The importance of the cane and the terroir in the production of rum
Agricultural rum and the terroir
Since the origins of rum as we know it today, which date back to the turn of the 18th century, rum was produced solely from molasses, a by-product of sugar production. It is in Martinique and Guadeloupe that we began to produce rum from the pure juice of the sugar cane, from the second half of the XIXth century.
At the beginning of the same century, competition from sugar beet from the old continent and the blockades caused by the colonial wars left enormous surpluses of cane for the planters, who were extremely numerous on these islands. This led to a reorientation of the sugar cane in favour of the rum and a concentration of the means of production in large central factories, which leads to the isolation of the planters who are a little too far away from it. The latter then began to distil the juice of their cane directly, thus giving birth to the “z’habitant” rum that would later be called “z’habitant”. agricultural rum ».
With regard to molasses rumsthe varieties of cane used and the terroir It is of little importance what kind of sugar they are made from. In fact, to produce sugar, the cane juice is cooked and annealed, which removes all its specificities when the by-product is harvested. There are several grades of molasses, but their classification is based on the amount of fermentable sugars they contain. It is more the methods of fermentation, distillation and ageing that will differentiate these so-called industrial or sugar mill rums.
In the case of agricultural rums, in addition to the production methods, the raw material is of primary importance, since we work with very fresh pure cane juice, which gives rise to a genuine sugar cane brandy.
Sugar cane varieties
Here are some examples of sugar cane varieties used by agricultural rum producers. Many of these canes were developed in Barbados, and some in Reunion. Some are more recent than others, for example R.583 was first officially planted in 2008. They are all members of the Saccharum Officinarum family and are the result ofhybridisation (often with Saccharum Robustum) which has enabled each to adapt to a certain type of terrain or climate.
You will also find examples of single-varietal rums corresponding to each type of cane.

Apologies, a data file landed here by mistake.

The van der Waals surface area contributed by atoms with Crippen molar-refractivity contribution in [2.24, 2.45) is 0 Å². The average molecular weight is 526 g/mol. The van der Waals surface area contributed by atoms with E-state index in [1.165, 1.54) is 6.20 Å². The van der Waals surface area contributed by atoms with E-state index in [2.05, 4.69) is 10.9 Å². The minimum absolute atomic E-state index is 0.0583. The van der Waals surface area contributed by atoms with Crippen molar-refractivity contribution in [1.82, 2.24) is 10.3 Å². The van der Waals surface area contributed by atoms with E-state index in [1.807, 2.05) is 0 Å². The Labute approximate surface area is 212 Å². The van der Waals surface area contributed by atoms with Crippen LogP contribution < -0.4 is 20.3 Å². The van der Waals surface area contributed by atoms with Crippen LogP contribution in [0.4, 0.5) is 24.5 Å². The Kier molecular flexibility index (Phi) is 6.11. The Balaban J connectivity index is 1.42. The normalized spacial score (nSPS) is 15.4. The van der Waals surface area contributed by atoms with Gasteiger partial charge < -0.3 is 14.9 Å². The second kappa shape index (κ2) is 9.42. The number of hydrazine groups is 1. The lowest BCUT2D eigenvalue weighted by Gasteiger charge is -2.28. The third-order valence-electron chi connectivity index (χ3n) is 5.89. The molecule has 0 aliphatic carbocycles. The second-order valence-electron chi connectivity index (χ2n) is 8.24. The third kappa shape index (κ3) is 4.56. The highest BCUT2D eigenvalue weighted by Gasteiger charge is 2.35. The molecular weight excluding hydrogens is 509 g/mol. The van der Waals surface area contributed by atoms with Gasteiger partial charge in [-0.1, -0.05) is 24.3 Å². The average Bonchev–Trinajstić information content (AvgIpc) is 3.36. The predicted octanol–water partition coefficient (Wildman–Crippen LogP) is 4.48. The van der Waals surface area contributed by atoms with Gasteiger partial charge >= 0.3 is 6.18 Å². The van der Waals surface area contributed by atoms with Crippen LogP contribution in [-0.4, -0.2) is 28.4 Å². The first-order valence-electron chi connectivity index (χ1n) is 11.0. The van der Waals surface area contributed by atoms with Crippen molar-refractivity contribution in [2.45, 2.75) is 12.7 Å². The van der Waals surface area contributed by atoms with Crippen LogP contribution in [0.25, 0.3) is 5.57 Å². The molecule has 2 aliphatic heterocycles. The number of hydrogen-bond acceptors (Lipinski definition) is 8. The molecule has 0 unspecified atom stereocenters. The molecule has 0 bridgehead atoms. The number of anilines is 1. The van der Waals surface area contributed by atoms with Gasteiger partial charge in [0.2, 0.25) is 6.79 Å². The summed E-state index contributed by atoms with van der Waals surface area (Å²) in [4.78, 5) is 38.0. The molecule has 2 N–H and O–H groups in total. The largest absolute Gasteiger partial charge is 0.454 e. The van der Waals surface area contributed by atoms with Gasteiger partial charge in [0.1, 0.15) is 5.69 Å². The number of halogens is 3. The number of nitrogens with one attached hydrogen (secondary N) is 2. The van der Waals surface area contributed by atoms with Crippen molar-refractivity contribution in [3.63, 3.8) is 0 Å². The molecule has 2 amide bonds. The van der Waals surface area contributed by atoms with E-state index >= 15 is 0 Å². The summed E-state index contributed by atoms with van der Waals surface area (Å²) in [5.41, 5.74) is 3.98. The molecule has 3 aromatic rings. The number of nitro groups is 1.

Cane zicak B.80.08 Neisson L’Esprit Bio 70
Blue Cane B.69-566 Clement Blue Cane 2020
Non-hybrid Clairin Sajous crystal cane
B.46-364 Bologna Black Cane
Green Cane B.76-56 Montebello Winch
Red cane R.579 Longueteau RSMA Red cane 60°.
A primitive species that was once forgotten has been reintroduced on Rangiroa atoll in French Polynesia, the O’tahiti. It is at the origin of Mana’o and Manutea rums and constitutes a species in its own right which is also part of the lineage of the queen Saccharum Officinarum.
The notion of terroir
The notion of terroir is gaining ground among producers and wine lovers, and with it the interest for transparency and understanding of the product. This is how monovarietal cuvées (like single-varietal wines) came into being in the early 2000s, with Clément spearheading them. Of course, some vintages were already monovarietal (like Neisson 52.5 for example) but distilleries did not necessarily want to mention it until then.
What was initially perceived as a marketing argument alone has finally had an interesting impact. It was a sign of a growing demand for transparency and understanding of this notion of terroir. By understanding that the variety of cane (and above all its terroir) was important in the character of the rumThe spirits enthusiast also realised that the harvest years and their climatic conditions also had a great impact.
HSE also decided to highlight its white rums by indicating the year of their harvest. Then it was Longueteau in Guadeloupe that made a big splash 10 years later by presenting not only monovarietal selections, but also mono-parcel selections, which are undoubtedly even more relevant. The notion of terroir is thus perfectly understandable when one compares a red cane from the seaside to another that has grown in a drier place.
Because it turns out that in the end the variety of cane used counts much less than the sunshine, the orientation, the rainfall or the soil of the plot. This is what the notion of terroir in agricultural rum means. These are the criteria that will determine its sugar content, as well as the freshness of the cut or the way it is crushed.
The ultimate respect for the terroir: organic
Organic is now the next step towards a full respect of the raw material and the terroir. Neisson has successfully embarked on this adventure, followed by A1710 and Mana’o in Tahiti. Organic sugarcane plots are multiplying in Martinique, and sustainable agriculture (even if it is not necessarily certified as organic) is being emulated throughout the world.
The producers of organic agricultural rums follow the extremely strict specifications of the AB label. First of all, the plot of land must be free of all dangerous pollutants, which must be anticipated a long time in advance because it requires a period of land conversion. During this conversion of the plots and of course afterwards, no phytosanitary products other than organic ones are used and manual or mechanical weeding is used, among many other things, which entails very high costs.
As a reward for all these efforts, we obtain rums that have not been disturbed in any way by external inputs. They are the most faithful expressions of the terroir possible, but without pushing the analogy with wine too far, as rum is a distilled product that leaves a whole lot of elements at the bottom of the still.
It is also worth noting that Neisson cultivates its own yeasts from its organic plots. This is a further step towards a full transcription of their terroir.